We arrived in Oswiecim which is the village where Auschwitz museum is located about 2am Saturday morning. I found a car park and it was slightly confusing about the prices but eventually I sussed that the museum itself opens at 4am so I could park in there.
It was €5 less than the tourist office car park too so as I was not staying for the evening it was better value to park at Auschwitz.
By the time me and the dog had stretched our legs a bit it was open so we had a chat with a really friendly security guard and parked up, then went for a wander in the grounds.
The sun was coming up nicely but it was about 8am before I finally got in to the museum itself. This photo was taken before 5am so that shows what the sun was like.
Even looking through the fence before you enter you do get a small sense of foreboding. There are fences now to keep people out rather than in, and clearly there’s a need. The famous Arbeit macht frei sign was stolen some time ago but happily recovered.
We were forced to wait til just after 7:30 am for the ticket office to open. It’s free entry but they have to manage visitor flow and numbers of course.
I would very, very much have liked to have had an audio guide available. I’d have paid more money for that. You can pay to join a group with what they call an educator, but tbh it’s not clear what you can do and how much it costs at first. Slick does not describe the management of the museum.
It is ironic to think I’d come so far to get into the place so many tried to get out of.
More than 1 million lives were taken at this one place, most of them brutally, some in indescribably horrifying ways. It’s almost difficult to take in until you see the faces of the people and the place where they were tortured, the photographs that the
Germans themselves took and the accounts of the few who survived.
They’d come to this gate. Told they would be looked after well and fed and housed, put to work to keep them occupied. Some say that many knew what was going to happen but could not escape it.
Auschwitz was a former Polish army camp and so while austere, the place does have an attractiveness about it if you can see only the buildings. However you soon notice the watch towers, and the endless barbed wire which was electrified for part of the time.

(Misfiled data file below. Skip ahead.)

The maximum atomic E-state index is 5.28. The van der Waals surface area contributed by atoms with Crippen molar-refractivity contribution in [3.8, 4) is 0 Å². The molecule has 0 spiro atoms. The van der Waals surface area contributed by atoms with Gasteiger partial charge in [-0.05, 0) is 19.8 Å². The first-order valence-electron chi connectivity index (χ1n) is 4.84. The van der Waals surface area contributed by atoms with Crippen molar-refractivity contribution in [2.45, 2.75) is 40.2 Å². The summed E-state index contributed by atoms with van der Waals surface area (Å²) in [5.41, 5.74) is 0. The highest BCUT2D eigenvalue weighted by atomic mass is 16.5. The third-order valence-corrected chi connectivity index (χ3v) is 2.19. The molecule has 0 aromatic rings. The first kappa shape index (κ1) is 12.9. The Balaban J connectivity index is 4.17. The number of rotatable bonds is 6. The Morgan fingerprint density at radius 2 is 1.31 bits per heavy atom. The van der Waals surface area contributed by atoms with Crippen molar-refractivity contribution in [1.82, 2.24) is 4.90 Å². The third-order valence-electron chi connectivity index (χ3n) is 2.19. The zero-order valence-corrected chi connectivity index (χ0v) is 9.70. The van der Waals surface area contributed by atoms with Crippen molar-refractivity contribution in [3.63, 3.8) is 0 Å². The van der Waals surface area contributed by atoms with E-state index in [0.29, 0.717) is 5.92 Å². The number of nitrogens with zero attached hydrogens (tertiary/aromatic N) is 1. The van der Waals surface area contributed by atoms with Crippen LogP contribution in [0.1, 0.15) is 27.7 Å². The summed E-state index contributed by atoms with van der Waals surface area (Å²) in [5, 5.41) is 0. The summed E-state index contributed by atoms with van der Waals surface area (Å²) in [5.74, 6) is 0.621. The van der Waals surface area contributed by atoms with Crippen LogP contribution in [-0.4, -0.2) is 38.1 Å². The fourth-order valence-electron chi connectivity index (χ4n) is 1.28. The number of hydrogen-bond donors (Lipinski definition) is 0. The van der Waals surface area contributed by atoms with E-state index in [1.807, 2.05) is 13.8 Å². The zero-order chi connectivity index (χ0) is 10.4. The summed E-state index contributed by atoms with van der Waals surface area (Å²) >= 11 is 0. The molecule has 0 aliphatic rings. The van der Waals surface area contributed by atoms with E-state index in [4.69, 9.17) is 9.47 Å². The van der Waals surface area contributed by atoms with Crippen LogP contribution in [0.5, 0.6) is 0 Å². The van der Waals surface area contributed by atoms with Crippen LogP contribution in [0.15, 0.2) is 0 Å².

The booted Gestapo who were based here took every opportunity to inflict misery and brutality on people for no good reason other than they enjoyed brutalising.
You’re pretty much left to your own devices when you enter the museum, so instead of heading through the main gates I decided to head left and go straight down.
The final escape
The first building I came to was the gas chamber where they gassed the helpless people who thought they were there to be showered.
They were using a poison called Zyklon B and dropped it through roof vents into the chamber below.
You can see on the wall the many scratches where desperate and agonised people tried to claw their way through solid concrete to escape the pain and suffering.
It’s difficult to think of how these people must have felt. In their dozens, some with family and other loved ones, others alone and afraid.
It’s an awful room because you can hear in your head the voices and the cries and the anguished wails of dying humans and the tearing of fingers as they scrabbled desperately at the walls.
It’s an awful place and the point of the museum is that we never forget what humans did to fellow humans here.
The final ignominy of course was being loaded one by one into what were called the ovens. They weren’t ovens though, they were incinerators, designed to burn many bodies as quickly as possible.
They could not however keep up with the amount they wanted to kill, hence Auschwitz 2 was opened and soon after Auschwitz 3.
The majority of people working the incinerators were the Sondercommando: a group of prisoners with elevated rights. Many rebelled against the Germans from time to time and many committed suicide due to the work they had to undertake.
Block 11 is just indescribably sad. It was the base of the Gestapo and the centre of their cruel operations.
People would be brought to Block 11 for minor infractions of rules, or if they were thought to be plotting escape, or for a whole variety of reasons many of which might have been made up on the spot.
Some were locked in cells where they were simply left to starve to death. Some were placed in vertical brick ‘rooms’ that were so small they could not even sit down. Access was a small hatch at the bottom of the space. This must have been suffocating and claustrophobic for anyone and such a cruel and unusual way of causing misery and suffering.
A favourite punishment of the Gestapo was to tie the hands of a prisoner behind their backs, then suspend them by the wrists from poles in the ground. They were then simply left to die.
Others were summarily shot at the ‘shooting wall’.
It’s a very sobering experience coming to Auschwitz. I’ve read about it for years and seen stuff on the TV and watched movies but you can’t get the feel for the human cruelty and misery until you’re here. It’s a testament to human nature, a monument to the dead and an awful reminder that this could so easily happen again.
The site at Birkenau was opened when they found they could not cope with the sheer numbers at Auschwitz, so they opened a new camp to help kill more people. The camps are called Auschwitz 1 and 2 as Birkenau was opened as an annexe to Auschwitz, although they’re more popularly known as Auschwitz and Birkenau.
There’s a free bus every 10 minutes or so starting at about 10am from Auschwitz so I took that and spent an hour and a half at that camp. Here’s my feelings on Birkenau.
As ever here’s a few more photos of my visit.